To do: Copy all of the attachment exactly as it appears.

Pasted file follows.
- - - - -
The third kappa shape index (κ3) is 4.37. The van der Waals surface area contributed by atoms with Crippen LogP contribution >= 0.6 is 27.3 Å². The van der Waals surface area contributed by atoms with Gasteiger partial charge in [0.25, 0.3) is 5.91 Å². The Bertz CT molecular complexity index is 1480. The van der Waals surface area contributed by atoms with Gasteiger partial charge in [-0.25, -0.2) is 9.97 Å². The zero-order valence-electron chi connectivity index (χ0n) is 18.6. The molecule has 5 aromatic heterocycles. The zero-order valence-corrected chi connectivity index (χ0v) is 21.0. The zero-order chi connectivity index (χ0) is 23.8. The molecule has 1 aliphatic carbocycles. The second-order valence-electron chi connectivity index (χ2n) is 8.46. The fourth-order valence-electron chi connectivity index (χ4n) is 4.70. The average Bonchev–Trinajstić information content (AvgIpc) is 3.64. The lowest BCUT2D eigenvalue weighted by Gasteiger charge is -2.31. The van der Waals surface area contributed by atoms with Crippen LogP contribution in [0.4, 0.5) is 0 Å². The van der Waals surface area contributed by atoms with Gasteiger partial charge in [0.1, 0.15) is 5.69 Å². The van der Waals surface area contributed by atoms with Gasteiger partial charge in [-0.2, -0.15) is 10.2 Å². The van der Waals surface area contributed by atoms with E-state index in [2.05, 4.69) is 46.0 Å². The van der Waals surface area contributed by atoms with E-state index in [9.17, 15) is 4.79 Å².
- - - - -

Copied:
The third kappa shape index (κ3) is 4.37. The van der Waals surface area contributed by atoms with Crippen LogP contribution >= 0.6 is 27.3 Å². The van der Waals surface area contributed by atoms with Gasteiger partial charge in [0.25, 0.3) is 5.91 Å². The Bertz CT molecular complexity index is 1480. The van der Waals surface area contributed by atoms with Gasteiger partial charge in [-0.25, -0.2) is 9.97 Å². The zero-order valence-electron chi connectivity index (χ0n) is 18.6. The molecule has 5 aromatic heterocycles. The zero-order valence-corrected chi connectivity index (χ0v) is 21.0. The zero-order chi connectivity index (χ0) is 23.8. The molecule has 1 aliphatic carbocycles. The second-order valence-electron chi connectivity index (χ2n) is 8.46. The fourth-order valence-electron chi connectivity index (χ4n) is 4.70. The average Bonchev–Trinajstić information content (AvgIpc) is 3.64. The lowest BCUT2D eigenvalue weighted by Gasteiger charge is -2.31. The van der Waals surface area contributed by atoms with Crippen LogP contribution in [0.4, 0.5) is 0 Å². The van der Waals surface area contributed by atoms with Gasteiger partial charge in [0.1, 0.15) is 5.69 Å². The van der Waals surface area contributed by atoms with Gasteiger partial charge in [-0.2, -0.15) is 10.2 Å². The van der Waals surface area contributed by atoms with E-state index in [2.05, 4.69) is 46.0 Å². The van der Waals surface area contributed by atoms with E-state index in [9.17, 15) is 4.79 Å².